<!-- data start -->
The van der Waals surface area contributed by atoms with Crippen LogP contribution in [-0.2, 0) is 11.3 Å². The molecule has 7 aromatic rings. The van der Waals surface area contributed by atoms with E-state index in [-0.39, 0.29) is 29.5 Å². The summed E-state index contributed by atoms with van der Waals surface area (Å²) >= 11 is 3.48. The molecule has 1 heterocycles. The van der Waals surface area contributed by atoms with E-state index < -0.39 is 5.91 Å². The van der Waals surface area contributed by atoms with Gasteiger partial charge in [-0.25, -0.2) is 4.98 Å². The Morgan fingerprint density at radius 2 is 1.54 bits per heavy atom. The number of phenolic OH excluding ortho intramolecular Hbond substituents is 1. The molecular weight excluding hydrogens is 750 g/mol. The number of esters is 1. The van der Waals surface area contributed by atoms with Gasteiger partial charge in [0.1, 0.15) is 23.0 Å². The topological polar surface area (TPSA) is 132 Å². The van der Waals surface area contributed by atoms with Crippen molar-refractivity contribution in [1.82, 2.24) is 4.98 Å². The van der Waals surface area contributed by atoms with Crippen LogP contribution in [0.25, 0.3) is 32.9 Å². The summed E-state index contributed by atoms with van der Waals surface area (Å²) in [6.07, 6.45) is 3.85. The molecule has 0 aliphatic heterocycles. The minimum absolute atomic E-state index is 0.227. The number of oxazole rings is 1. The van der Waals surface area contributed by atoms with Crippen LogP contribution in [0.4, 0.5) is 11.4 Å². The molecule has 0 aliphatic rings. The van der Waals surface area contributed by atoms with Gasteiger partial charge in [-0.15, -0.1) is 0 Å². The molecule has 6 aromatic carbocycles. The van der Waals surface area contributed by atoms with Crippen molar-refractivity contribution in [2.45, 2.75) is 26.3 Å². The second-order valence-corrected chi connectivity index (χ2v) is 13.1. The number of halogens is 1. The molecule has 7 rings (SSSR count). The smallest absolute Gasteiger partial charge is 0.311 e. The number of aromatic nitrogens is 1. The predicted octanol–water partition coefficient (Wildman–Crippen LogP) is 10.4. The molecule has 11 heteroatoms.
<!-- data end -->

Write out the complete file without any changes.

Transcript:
The van der Waals surface area contributed by atoms with Crippen LogP contribution in [-0.2, 0) is 11.3 Å². The molecule has 7 aromatic rings. The van der Waals surface area contributed by atoms with E-state index in [-0.39, 0.29) is 29.5 Å². The summed E-state index contributed by atoms with van der Waals surface area (Å²) >= 11 is 3.48. The molecule has 1 heterocycles. The van der Waals surface area contributed by atoms with E-state index < -0.39 is 5.91 Å². The van der Waals surface area contributed by atoms with Gasteiger partial charge in [-0.25, -0.2) is 4.98 Å². The Morgan fingerprint density at radius 2 is 1.54 bits per heavy atom. The number of phenolic OH excluding ortho intramolecular Hbond substituents is 1. The molecular weight excluding hydrogens is 750 g/mol. The number of esters is 1. The van der Waals surface area contributed by atoms with Gasteiger partial charge in [0.1, 0.15) is 23.0 Å². The topological polar surface area (TPSA) is 132 Å². The van der Waals surface area contributed by atoms with Crippen molar-refractivity contribution in [1.82, 2.24) is 4.98 Å². The van der Waals surface area contributed by atoms with Crippen LogP contribution in [0.25, 0.3) is 32.9 Å². The summed E-state index contributed by atoms with van der Waals surface area (Å²) in [6.07, 6.45) is 3.85. The molecule has 0 aliphatic heterocycles. The minimum absolute atomic E-state index is 0.227. The number of oxazole rings is 1. The van der Waals surface area contributed by atoms with Crippen LogP contribution in [0.4, 0.5) is 11.4 Å². The molecule has 0 aliphatic rings. The van der Waals surface area contributed by atoms with Gasteiger partial charge in [-0.15, -0.1) is 0 Å². The molecule has 6 aromatic carbocycles. The van der Waals surface area contributed by atoms with Crippen molar-refractivity contribution in [2.45, 2.75) is 26.3 Å². The second-order valence-corrected chi connectivity index (χ2v) is 13.1. The number of halogens is 1. The molecule has 7 rings (SSSR count). The smallest absolute Gasteiger partial charge is 0.311 e. The number of aromatic nitrogens is 1. The predicted octanol–water partition coefficient (Wildman–Crippen LogP) is 10.4. The molecule has 11 heteroatoms.